I still find it weird (and annoying) that you can't see the real colours on a piece until after the final firing. After the oxide, I sprayed the whole piece with transparent shiny glaze which of course looks neither transparent nor shiny; it covers the surface in a matt white coat. It is now ready for the final firing. What lies in store? Shock-horror or happiness-delight?

Marcia painting ceramic jewellery (dolly pendant) with underglaze colours prior to glazing..Harrow College Ceramics class: John Rushton painting his ceramic car with underglaze colours prior to glazing.



I'm also making some more dolly pendants - shown here painting a dolly dress with underglaze colours. The actual colours when finished will be red (not pink) and white.

Love seeing what others in the group are creating. Such a variety of interesting things -  a cute piggy, vintage car, group of heads, a mug and much more.

Modelling a clay piggy in the Ceramics class at Harrow College.Jung Ju Seo models the base of the stand for the clay head - Ceramics class at Harrow College.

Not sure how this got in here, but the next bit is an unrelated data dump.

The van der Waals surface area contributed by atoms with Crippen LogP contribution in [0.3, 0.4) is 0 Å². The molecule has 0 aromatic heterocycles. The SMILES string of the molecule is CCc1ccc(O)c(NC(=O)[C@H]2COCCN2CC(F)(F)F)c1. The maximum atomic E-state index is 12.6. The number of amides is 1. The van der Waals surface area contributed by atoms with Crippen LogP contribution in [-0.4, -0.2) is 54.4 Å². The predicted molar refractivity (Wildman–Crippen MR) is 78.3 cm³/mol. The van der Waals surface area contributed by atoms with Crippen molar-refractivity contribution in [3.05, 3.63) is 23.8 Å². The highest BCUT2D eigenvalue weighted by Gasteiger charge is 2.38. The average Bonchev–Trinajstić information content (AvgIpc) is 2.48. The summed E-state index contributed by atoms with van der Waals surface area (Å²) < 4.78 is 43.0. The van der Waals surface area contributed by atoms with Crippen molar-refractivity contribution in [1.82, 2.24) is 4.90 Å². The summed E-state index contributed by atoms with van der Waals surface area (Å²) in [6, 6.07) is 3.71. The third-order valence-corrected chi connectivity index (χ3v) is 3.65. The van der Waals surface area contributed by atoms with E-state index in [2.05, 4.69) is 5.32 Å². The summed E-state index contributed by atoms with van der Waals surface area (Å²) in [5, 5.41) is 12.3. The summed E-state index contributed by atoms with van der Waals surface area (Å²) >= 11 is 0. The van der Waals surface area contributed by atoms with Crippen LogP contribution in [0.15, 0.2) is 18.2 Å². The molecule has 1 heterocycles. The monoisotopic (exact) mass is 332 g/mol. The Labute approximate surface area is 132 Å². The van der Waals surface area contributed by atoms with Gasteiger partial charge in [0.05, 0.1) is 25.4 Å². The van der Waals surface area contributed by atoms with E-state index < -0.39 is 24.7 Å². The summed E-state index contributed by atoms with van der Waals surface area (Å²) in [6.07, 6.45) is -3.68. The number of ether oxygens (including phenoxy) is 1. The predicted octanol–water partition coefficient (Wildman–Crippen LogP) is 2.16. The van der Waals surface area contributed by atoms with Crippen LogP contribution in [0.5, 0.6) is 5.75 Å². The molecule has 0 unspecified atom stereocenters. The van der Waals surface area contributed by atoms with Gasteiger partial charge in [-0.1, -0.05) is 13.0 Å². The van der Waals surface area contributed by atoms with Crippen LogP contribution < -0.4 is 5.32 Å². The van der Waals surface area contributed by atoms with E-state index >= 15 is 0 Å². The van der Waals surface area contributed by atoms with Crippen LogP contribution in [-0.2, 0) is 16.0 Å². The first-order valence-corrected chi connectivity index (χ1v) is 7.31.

Planning and Doing: making abstract glass pendants

Today I completed what I planned yesterday, four new oval pendants:  highly glazed greeny-black ones with amber flowers. I've uploaded their details into the Pendant section. They'd go nicely with the leaf earrings.

Each one is subtly different in design, seen in the leaf designs worked into the glaze. They'd look great on fabrics or knits of green, gold, beige. 

Also began the first stage of my abstract melted glass pendants - rolling out and shaping the clay and texturing the outside. 

They're wrapped in cling wrap for the moment so they don't dry out. Next step will be cutting thin squares of clay to mount these shapes so that I can fix a hole for the chain or cord. Maybe I'll do that tonight.

Can't wait to begin the painting and glazing process!

Enjoying working in my new studio.

The view from my art studio.Now that we've converted a bedroom into my studio, I'm no longer spreading my work around so many rooms in the house. 
Best things about my studio: 
the view from the sliding glass doors. The balcony. The TV on the wall facing my work table. The large desk which has a magnifying glass with inbuilt light. All my art materials in one place.